In an earlier blog, I took it upon myself to declare field programmable analog arrays (FPAAs) a technology that is dead on arrival. In Field Programmable Analog & Gallium Arsenide, I drew a distinction between reconfigurable analog such as the ispPAC parts from Cypress Semiconductor and a true FPAA where the programmability is fine grained, similar to a field programmable gate array (FPGA).
While reconfigurable analog has enjoyed some success, no one can yet claim that software configurability is the way of the future. Or is it? Maybe what is standing in the way is the lack of a common, manufacturer-independent, analog development flow similar to what is available for digital design.
In the digital circuit world, designers have standardized tools where the learning curve is a penalty paid once, and the knowledge is then applied ubiquitously regardless of the hardware platform or manufacturer. For example, a very basic hardware description language (HDL) for digital design is Verilog. More recently there has been a wider adoption of the next higher-level HDL called System Verilog. And the future of digital design appears to be headed toward an even higher HDL known as System C.
From this analog designer's perspective, System C is a confluence of computer programmers working with C++ language (who know very little about electronics), with the digital circuit designers whose job requires less and less knowledge of electronics with every process node step put out by Intel or TSMC. After all, what is the functional difference between telling an Intel digital-gate microprocessor what to do via a compiled C program versus telling an FPGA how to operate via a synthesized Verilog HDL?
Many analog designers are already familiar with an HDL called Verilog-A, but that is used primarily for analog behavioral modeling. What I am calling for is a design language counterpart to System C. Let's call it System A. The language would have syntax specifically related to analog. For example, an analog-to-digital converter (ADC) block could be instantiated in the schematic where the design parameters would be something akin to resolution, input range, linearity, signal-to-noise ratio, and sample rate. Then the design could be compiled, and a list of compatible parts would pop up on the screen. The available parts would be installed as libraries from manufacturers with all the supporting models and collateral data. The user would simply enable the preferred parts.
The concept could even be expanded to hardware configurable standard parts. In this case, the manufacturers would have canned designs for the high-level blocks that would be synthesized, along with PC board artwork, a bill of materials, and a high-level simulation model. In this particular example I'm thinking about switching power regulators.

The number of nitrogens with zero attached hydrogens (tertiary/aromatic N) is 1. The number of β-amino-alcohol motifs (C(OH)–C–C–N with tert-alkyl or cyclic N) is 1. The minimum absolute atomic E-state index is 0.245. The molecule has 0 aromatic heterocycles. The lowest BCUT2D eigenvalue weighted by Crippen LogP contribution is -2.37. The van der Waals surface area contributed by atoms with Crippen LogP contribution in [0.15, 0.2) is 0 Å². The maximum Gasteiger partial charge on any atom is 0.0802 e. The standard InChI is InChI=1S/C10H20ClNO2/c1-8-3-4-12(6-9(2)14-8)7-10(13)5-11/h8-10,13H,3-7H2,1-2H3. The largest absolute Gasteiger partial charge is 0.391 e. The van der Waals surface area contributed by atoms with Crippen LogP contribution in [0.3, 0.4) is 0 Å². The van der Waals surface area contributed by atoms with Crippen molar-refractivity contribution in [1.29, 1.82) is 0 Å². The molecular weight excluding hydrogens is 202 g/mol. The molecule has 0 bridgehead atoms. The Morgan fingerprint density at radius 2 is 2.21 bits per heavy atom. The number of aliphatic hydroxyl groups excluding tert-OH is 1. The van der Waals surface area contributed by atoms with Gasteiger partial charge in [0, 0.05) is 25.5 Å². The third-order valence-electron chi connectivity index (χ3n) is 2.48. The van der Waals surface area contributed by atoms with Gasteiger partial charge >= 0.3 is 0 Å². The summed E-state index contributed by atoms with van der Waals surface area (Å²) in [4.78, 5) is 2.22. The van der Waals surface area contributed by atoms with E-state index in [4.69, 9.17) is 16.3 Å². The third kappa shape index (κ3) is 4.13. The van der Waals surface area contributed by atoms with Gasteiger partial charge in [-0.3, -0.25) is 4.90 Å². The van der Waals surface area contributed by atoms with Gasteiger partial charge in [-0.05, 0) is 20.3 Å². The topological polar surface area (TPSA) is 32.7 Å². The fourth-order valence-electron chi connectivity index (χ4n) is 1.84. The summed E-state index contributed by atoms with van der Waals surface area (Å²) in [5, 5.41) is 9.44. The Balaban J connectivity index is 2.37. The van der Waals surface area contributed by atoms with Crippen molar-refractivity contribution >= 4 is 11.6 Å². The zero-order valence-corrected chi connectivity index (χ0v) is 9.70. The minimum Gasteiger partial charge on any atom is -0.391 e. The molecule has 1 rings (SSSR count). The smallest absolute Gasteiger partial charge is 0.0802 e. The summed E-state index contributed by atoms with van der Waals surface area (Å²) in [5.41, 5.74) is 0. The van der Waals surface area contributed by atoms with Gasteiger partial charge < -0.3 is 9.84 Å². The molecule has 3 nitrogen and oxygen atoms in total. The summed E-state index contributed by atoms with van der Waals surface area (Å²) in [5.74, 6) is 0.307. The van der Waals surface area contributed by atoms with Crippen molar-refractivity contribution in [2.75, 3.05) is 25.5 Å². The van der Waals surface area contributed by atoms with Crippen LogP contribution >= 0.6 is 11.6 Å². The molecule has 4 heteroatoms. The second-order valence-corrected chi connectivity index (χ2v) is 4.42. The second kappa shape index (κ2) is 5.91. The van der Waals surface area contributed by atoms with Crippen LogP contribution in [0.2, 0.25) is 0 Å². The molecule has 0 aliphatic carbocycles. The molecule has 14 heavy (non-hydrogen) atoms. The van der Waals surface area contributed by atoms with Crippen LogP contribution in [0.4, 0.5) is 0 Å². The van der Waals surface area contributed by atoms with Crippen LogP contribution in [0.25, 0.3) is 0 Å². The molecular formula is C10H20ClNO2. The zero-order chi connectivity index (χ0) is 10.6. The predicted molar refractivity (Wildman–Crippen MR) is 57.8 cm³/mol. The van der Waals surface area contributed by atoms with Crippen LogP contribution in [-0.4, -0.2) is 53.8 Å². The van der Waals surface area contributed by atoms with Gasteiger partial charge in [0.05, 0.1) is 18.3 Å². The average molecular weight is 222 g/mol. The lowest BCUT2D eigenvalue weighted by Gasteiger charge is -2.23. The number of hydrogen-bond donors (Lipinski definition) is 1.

In some respects this already exists with Linear Technology's LTSPICE and Texas Instrument's WEBENCH. But aside from these being proprietary design tools, which is the antithesis of a common design language, the design entry methodology of drawing detailed schematics is also at too low of a level to facilitate rapid system engineering and comparative part evaluation. Do we really need to draw in decoupling capacitors for a high-level design, or the resistor that sets a programmed current, at such an early stage of the design?
If the analog design world is relegated for the foreseeable future to continue building systems with lots of parts on a board, there at least needs to be a much quicker and more efficient method for studying and optimizing a design before committing to the board. In fact, I suspect that may be the biggest impediment to wider adoption of reconfigurable analog parts.
Here's why: There is a huge learning curve with every vendor's parts and proprietary tools. In most cases the analog designers know precisely what they need, but they don't want to wade through multiple datasheets, spend time learning a vendor-specific design tool, and then build expensive PCBs only to discover the reconfigurable IC is not adequate for the problem.
A great byproduct of a common language would be empowerment of those less skilled in analog and more skilled in designing with software tools. Second in line would be the filtering out of all marketing fluff found on datasheets where, for example, things labeled as 16-bit ADCs operate equivalent to that of a 14-bit part.
Do you think an analog HDL would be adopted by users and supported by manufacturers?